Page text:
It is a two-pronged phenomenon. First we have the couple's inability to see themselves as two separate people. Thus they fail to realise that a couple drink and eat for two people; which must be why they turn up for dinner parties with one bottle of wine and split the group bill in restaurants as if they were one entity. You tell one of them a life or death secret and of course you don't mind that they told the other. This is called the "One Person with Two Heads Syndrome".
Next comes a couple's inability to operate autonomously: "Sorry, we can't come to the party because Bob's working late." This is called the "Marsupial Syndrome" and in time these people lose the ability to function on their own at all. They believe that when one of them goes away you are just dying to step in (in fact you've lived your life waiting for just that moment) and be the substitute partner.
For the purpose of this article I shall hang all the crimes I have witnessed from various couples over the years, onto one: Bob and Lucy. Bob and Lucy got together when they were 16 and have been together ever since. Lovely. But no longer was I (or my group of friends) able to see Lucy or have her (or Bob for that matter) round to dinner on her own. But you knew when Bob was away because, suddenly, she became free at weekends. "Oh hi," she'd say, "I wondered if you wanted to come over this weekend." She will then ring round all her friends until someone can go and babysit her, because she can't possibly be left alone, in that big house (two bedroomed flat). It doesn't matter that there were times when you were desparate to see her, but "Bob needed her to be there". Nor does it matter that in fact you have a boyfriend that you want to spend the weekend with. She is part of a "long standing couple" and you should make allowances. Bob was unable to attend my 30th birthday because "Lucy had to go to New York".
After parties (where they would turn up, of course, with one bottle) we would share taxis home. They paid as for one, even though others (who shared a flat and therefore were still only going to one address) would pay for two. In restaurants they would proffer their share of the bill and, even though there were 10 of us, the bill was divided into nine. For years, I have to say, I did not even notice this was happening. I was used to giving two presents at Christmas and birthdays and yet only getting one back. But then, one day, something happened that made me very frightened indeed.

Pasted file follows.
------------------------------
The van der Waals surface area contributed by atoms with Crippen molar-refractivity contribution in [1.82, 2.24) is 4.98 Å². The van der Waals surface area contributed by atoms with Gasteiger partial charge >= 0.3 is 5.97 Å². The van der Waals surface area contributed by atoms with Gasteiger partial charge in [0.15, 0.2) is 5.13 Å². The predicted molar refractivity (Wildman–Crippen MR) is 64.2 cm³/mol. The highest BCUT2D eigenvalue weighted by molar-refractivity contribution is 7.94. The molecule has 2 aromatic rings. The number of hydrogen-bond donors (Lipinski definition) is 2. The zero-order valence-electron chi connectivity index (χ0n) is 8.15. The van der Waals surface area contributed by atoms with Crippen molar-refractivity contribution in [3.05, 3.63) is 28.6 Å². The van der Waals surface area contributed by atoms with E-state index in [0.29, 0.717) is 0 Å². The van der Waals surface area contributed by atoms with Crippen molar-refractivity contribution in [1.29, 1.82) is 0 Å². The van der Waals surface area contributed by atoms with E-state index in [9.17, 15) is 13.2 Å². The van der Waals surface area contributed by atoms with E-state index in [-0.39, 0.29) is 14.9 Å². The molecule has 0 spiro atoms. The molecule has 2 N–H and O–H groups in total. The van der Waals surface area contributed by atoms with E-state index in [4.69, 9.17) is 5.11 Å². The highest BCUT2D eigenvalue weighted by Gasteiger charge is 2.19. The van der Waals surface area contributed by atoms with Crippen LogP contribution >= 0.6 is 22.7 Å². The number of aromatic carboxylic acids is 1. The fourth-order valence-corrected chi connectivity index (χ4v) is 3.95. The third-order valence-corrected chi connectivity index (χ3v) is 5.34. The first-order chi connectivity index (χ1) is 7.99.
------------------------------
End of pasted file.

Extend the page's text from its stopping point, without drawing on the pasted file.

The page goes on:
One of our friends was getting married and had asked us all to get him a dinner set between us. Fiona, the matriach of our group, organised drinks and we all went round to talk about it and give our donations. At the end of the evening Bob pushed foward their contribution. "That's our bit," he said as he sat back looking smug. We had agreed on pounds 50 each. Each one of us had given that amount (and there were plenty of couples among us). They had given pounds 50 ... between them (even though they both earned a wage). It was then that I realised that they did indeed see each other as One Person With Two Heads.
Lucy and I have fallen out only once. This was due to the fact that she could not understand that when I told her that I was pregnant I did not tell him. And because he has such a big mouth the whole world knew before my sister did.
This isn't a diatribe about how awful couples are. I (like most of my friends) am in a happy, committed relationship. But we go out alone, see each other alone and do not automatically assume that if we are invited somewhere, so are our partners. I hope Bob and Lucy, and couples like them, will be together forever. If they ever split up I have no idea how they will survive - or if they will even want to survive. There is this wonderful saying: "When two people become one the only result can be two halves." I just hope each half picks up their share of the bill.Reuse content